Tuesday, March 23, 2010

THE DYNAMIC DUO

Anat CohenAnat, forgive me for running the photo of you biting your clarinet. I want to let my readers know that although you’re a brilliant and accomplished musician you have a silly side. You're not uptight like some musicians that I know. Sunday afternoon, I had a ball listening to you and guitarists Howard Alden, the reigning king of the seven string guitar, kid around between tunes at the Detroit Groove Society's concert. For those unfamiliar with the DGS, it's run by Andrew and Diane' Rothman. They have concerts in the living room of their West Bloomfield home. Such renowned jazz musicians as pianist Geri Allen, George Cables, and Gerald Clayton have performed there. The Rothmans know how to put on a concert. It's first,class all the way.

I laughed when you jokingly directed Howard to keep the audience entertained while she refilled her wine glass. I bet it’s difficult to have a crowd laughing like crazy one moment, and dancing in their seats the next. Somehow, you and Howard managed to do that. If being a jazz musician hadn't worked out,you could've made a living as a stand up comic. I like when musicians don't have a set list mapped out, or have rehearsed before a performance. It leaves more room for improvising, and that's what jazz is mostly about, making something wonderful happen on the spot. It was neat how you and Howard warmed up the crowd opening with three Duke Ellington tunes. You guys covered a lot of ground, playing tunes by Fats Waller,Jelly Roll Morton, and Django Reinhardt.

You and Howard were a great duo. You mentioned you've performed with Howard off and on for two years. I would've guessed both of you have been a duo longer. Anat, you have a strong tone. On "Cry Me a River,"you had the roof of the house bouncing. After the first set, Andy had to open up every window on the first floor. You and Howard had the room smoking. You converted the elderly woman sitting next to me. Before the concert started, we chatted. She admitted to not being a jazz fan at all. She’s a friend of Andy's mom.She invited her to the concert. She accepted because she didn't have other plans. She left a fan Anat Cohen fan. She purchased a copy of your new album, which she planned to play on the drive home. At one point during the second set, you blew with such force, I thought you'd shatter every window in the house.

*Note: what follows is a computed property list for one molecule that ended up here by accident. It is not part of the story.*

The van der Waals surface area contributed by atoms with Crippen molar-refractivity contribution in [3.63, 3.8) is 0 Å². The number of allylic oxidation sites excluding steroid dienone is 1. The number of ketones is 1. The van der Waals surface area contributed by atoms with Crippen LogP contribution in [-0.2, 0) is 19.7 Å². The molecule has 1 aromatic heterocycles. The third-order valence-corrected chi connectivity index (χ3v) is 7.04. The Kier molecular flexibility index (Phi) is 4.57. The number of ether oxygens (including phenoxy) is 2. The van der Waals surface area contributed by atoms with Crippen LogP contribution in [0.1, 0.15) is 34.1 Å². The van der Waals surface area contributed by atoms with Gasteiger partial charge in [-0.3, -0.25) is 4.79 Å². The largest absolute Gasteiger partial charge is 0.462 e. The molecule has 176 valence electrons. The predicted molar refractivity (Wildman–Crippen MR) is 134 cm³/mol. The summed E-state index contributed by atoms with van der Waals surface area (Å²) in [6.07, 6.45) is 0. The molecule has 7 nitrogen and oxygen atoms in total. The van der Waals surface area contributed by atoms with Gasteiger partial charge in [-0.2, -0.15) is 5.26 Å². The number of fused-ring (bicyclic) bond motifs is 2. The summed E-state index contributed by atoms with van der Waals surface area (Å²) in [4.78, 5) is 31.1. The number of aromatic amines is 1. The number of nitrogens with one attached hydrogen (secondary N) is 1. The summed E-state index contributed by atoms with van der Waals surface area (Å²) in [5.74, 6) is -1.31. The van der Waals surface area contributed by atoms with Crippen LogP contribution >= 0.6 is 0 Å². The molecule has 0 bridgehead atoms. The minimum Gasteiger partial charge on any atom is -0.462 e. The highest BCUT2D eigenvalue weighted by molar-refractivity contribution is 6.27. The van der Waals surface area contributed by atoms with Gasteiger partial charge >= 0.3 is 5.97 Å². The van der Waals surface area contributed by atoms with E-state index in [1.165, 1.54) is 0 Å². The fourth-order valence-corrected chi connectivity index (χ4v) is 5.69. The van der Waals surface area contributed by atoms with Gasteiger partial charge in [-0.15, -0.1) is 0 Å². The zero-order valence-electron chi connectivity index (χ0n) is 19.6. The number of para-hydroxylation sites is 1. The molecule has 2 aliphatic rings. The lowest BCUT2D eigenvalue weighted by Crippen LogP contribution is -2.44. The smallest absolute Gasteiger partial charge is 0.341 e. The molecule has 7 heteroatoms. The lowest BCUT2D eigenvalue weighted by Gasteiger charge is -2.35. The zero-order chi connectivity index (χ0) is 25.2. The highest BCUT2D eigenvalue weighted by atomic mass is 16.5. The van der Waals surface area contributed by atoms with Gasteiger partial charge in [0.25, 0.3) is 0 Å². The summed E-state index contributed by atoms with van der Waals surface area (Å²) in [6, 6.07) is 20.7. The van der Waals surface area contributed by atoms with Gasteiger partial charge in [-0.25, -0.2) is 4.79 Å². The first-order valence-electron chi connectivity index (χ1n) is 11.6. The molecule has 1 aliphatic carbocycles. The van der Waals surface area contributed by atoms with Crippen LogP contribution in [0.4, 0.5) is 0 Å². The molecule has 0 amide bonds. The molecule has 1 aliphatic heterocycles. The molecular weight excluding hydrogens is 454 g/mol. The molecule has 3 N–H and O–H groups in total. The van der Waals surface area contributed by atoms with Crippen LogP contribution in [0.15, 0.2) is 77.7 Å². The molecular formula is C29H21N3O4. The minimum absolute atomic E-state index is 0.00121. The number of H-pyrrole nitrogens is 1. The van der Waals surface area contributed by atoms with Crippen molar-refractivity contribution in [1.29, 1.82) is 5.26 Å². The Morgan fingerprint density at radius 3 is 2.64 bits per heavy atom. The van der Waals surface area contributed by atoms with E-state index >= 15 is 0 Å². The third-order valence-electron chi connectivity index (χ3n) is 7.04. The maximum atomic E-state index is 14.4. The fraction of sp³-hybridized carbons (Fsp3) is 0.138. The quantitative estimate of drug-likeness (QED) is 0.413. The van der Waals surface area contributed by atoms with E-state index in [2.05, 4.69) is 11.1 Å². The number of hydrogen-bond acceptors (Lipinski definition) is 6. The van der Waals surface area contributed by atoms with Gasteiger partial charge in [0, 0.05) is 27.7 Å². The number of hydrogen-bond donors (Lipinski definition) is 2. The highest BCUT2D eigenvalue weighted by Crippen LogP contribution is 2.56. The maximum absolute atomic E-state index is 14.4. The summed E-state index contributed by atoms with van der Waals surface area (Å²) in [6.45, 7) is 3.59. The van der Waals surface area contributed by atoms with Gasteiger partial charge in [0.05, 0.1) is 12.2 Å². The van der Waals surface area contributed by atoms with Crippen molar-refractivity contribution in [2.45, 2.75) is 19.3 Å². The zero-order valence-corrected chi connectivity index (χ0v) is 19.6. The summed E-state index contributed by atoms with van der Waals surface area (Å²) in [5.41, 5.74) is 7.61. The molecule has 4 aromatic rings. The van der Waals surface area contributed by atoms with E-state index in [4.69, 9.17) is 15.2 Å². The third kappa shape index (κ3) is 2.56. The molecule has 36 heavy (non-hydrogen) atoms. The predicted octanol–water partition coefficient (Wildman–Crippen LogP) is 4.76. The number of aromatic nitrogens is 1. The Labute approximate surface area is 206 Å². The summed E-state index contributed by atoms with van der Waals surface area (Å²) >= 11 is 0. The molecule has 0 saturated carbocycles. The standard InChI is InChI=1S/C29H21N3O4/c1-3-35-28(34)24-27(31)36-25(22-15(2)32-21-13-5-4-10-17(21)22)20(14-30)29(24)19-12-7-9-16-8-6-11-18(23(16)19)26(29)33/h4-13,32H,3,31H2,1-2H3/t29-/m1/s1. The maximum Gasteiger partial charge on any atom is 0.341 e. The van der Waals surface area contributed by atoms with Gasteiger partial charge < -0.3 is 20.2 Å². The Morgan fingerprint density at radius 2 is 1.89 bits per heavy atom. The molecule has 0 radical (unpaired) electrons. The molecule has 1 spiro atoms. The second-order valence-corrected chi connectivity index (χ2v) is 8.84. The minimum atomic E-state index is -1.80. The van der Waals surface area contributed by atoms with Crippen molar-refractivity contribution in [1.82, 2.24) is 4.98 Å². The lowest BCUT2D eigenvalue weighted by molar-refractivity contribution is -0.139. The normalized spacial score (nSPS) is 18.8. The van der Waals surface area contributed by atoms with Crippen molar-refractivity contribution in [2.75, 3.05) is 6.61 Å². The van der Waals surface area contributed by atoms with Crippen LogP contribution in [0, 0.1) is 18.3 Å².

Anat, I enjoy the Rothman’s home concerts. I get to hear fabulous music in an intimate setting. I mingle with the musicians between sets, and dine with them after the concert. That never happens when I attend shows at jazz clubs, and concert halls in Detroit. I have to go through a lot to rub elbows with musicians. Management literally subjects me to a security check as if I tried to get permission to sleepover at the White House. The Rothman’s are welcoming. Andy always kids me about being late.

The first home concert I attended, I was over an hour late. It started at 8:00pm. I showed up and 9:00pm, and mistaking rang the doorbell while pianist Bill Mays was playing. Andy didn't bust my chops though. I never told him that I actually left my house at 6:00pm. I always head out early in case I get lost. I got lost,and it took me damn near three hours to find Andy's house.

Sunday, I arrived early, and Andy was shocked. He’s a nice guy and serious jazz fan. A few months ago,he sent me a copy of the Oliver Nelson classic "Blues and the Abstract Truth". He was out record shopping, and he knew I didn't have that album. He bought it for me. I believe he missed his calling. He's a lawyer, and I’m sure he's successful. He should've been a jazz historian. He can rattle off dates of classic jazz albums, and what musicians played on them like a baseball fanatic can recite stats of his favorite players. Anat, I was thrilled I had the chance to spend Sunday, afternoon listening to you and Howard swing and kid around.
Post a Comment